How Much Is Dr. Phil Is Like 'Bull'?

by Kayla Hawkins

At first glance, Bull looks like any other legal procedural premiering in the fall of 2016, right? Well, I'm about to blow your mind, because Bull is based on the life of Dr. Phil McGraw. Yes, the same Dr. Phil who became famous on Oprah's show and went on to have his own talk show where he uses his psychologist background to give out advice to people who are struggling with their lives. But how accurate is Bull to Dr. Phil's life? It it just loosely based on the early career of the future television host, or was McGraw once really a TV-handsome tough-talking jury analyst? According to the cast and crew behind the show, it's a mix.

According to TV Guide, star Michael Weatherly, who looks way more like a typical primetime soap TV doctor than he does the actual TV doctor he's playing, told the TCA back in August that "it's not a real person at all. This is a show about people, but there's compressed time frames. There's jumps. It's storytelling." So right off the bat, the show's star wants you to know that, while he may be playing a role based on a real person, the characterization is all his. That's why you won't hear Weatherly try to recreate McGraw's signature drawl, and why the show's protagonist is named Jason Bull rather than Phil. Weatherly emphasized the same point in another interview with CBS (below).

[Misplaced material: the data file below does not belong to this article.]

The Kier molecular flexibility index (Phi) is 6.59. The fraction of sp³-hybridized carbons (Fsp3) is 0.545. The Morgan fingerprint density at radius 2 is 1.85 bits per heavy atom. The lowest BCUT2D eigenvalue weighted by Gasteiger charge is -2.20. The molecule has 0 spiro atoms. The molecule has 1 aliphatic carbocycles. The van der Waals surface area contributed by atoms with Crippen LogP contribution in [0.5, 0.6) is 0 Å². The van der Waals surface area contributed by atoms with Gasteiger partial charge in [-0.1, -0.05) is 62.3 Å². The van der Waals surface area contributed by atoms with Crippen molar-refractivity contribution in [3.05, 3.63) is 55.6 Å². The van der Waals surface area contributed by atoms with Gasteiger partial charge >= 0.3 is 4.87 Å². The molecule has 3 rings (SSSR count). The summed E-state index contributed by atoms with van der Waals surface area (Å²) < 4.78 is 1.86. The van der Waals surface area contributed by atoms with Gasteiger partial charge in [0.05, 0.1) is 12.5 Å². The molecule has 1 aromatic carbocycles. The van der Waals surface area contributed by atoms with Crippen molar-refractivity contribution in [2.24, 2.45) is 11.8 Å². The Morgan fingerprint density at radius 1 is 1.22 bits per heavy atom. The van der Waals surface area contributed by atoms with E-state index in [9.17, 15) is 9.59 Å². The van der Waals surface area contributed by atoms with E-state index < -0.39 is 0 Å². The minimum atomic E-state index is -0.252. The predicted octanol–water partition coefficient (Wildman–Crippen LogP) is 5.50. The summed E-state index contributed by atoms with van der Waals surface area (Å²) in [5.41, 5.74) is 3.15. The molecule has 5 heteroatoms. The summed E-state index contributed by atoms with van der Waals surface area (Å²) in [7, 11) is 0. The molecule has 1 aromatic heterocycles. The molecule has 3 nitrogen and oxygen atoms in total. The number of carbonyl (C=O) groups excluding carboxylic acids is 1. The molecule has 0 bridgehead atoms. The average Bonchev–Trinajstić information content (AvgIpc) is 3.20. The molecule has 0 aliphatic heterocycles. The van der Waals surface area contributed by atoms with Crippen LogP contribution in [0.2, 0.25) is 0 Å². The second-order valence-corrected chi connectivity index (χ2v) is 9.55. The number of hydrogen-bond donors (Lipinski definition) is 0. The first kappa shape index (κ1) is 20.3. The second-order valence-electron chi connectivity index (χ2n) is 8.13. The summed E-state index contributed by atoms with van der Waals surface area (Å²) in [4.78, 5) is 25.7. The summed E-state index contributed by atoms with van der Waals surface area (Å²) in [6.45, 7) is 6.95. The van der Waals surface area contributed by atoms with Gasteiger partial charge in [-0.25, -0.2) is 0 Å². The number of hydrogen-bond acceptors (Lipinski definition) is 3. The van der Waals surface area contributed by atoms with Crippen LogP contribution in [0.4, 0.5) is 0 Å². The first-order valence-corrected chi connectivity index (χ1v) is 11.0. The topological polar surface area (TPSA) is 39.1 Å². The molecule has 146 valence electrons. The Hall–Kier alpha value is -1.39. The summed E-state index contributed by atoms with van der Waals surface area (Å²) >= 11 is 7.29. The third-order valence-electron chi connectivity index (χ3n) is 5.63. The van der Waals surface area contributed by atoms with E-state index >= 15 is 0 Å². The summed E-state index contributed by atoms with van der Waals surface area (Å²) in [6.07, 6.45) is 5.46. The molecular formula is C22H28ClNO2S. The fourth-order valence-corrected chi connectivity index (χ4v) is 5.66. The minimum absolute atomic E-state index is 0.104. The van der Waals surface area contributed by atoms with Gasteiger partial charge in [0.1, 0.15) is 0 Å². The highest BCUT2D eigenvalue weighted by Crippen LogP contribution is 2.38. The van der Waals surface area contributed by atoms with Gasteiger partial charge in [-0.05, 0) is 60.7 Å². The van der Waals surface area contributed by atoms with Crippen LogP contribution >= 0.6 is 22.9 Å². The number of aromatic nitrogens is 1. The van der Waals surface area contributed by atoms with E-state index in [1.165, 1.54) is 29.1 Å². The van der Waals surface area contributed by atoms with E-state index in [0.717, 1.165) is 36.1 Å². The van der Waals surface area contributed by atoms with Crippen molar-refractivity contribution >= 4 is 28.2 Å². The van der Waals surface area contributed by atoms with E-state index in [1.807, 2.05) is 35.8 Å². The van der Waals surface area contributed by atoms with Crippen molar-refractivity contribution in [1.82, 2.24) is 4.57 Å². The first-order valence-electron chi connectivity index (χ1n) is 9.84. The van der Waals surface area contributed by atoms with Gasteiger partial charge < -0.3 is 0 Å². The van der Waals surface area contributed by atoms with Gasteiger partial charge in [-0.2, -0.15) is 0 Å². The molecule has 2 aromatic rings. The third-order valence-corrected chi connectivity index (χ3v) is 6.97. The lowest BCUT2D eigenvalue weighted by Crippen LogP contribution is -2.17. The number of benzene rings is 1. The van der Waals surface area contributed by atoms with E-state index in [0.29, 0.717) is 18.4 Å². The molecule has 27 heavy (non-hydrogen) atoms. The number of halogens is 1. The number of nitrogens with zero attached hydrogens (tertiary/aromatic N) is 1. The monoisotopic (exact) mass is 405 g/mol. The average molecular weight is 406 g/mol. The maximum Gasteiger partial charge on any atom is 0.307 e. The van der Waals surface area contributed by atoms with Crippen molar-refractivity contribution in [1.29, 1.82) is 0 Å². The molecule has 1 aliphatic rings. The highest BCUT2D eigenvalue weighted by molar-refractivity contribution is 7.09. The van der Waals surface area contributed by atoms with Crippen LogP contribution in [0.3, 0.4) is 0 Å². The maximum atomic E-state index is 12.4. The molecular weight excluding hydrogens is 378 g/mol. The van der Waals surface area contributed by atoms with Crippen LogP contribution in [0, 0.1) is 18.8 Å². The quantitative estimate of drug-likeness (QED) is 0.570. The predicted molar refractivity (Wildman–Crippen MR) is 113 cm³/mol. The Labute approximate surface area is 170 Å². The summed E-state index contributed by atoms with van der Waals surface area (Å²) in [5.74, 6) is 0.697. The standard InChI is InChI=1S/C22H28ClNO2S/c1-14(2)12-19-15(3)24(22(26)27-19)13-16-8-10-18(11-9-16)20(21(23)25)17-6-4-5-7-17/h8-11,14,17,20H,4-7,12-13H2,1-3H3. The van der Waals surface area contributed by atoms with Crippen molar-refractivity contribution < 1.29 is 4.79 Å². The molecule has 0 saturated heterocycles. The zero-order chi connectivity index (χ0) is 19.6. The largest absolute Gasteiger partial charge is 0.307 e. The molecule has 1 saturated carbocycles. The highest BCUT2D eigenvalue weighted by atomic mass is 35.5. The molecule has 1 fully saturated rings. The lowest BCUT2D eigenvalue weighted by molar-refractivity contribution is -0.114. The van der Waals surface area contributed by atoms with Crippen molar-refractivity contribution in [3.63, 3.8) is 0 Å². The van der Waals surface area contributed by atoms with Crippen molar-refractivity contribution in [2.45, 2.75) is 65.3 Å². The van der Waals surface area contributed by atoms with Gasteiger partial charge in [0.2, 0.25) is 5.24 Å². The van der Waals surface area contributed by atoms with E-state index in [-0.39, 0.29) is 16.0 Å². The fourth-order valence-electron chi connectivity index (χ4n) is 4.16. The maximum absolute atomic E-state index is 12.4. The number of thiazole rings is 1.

As Weatherly mentioned to CBS, McGraw is executive producing the show, and according to TVGuide, Dr. Phil worked with Weatherly about the nature of his history as a legal consultant. Weatherly tells CBS he learned, "Phil is a guy who gets human behavior." And Weatherly described Dr. Jason Bull to People Magazine as "Part Machiavelli, part P.T. Barnum."

While Weatherly is playing the McGraw-inspired character with a slight con-man edge, executive producer Mark Goffman is excited about portraying the real-life industry that Dr. Phil helped to invent. "What a revelation this idea of trial science is, a field that Dr. Phil pioneered," Goffman told the Forth Worth Star Telegram. In the show, Dr. Bull uses his psychologist background to help trial lawyers choose juries that are predisposed to sympathize with and vote in favor of their clients. "What’s been exciting about this show,” Goffman said, “is peeling the veil back and saying, ‘It’s not just facts that move a case; it’s the human dynamic.'"

The idea of facts not really mattering in a court case is a little ethically terrifying to me, but to McGraw, it's an exciting aspect of the series, which he promises will be developed more as the episodes go by. He told the Star Telegram, "As we’ve gotten deeper into it, exploring more and more of the trial sciences, I think the show has really gotten its legs." When it comes to the science behind Bull's work, McGraw is guiding the ship and basing it on his personal work, but Dr. Phil's real life deviates from Dr. Bull's when it comes to the character and the actor who's happy to change things up and take some liberties.

Image: Jojo Whilden/CBS (2)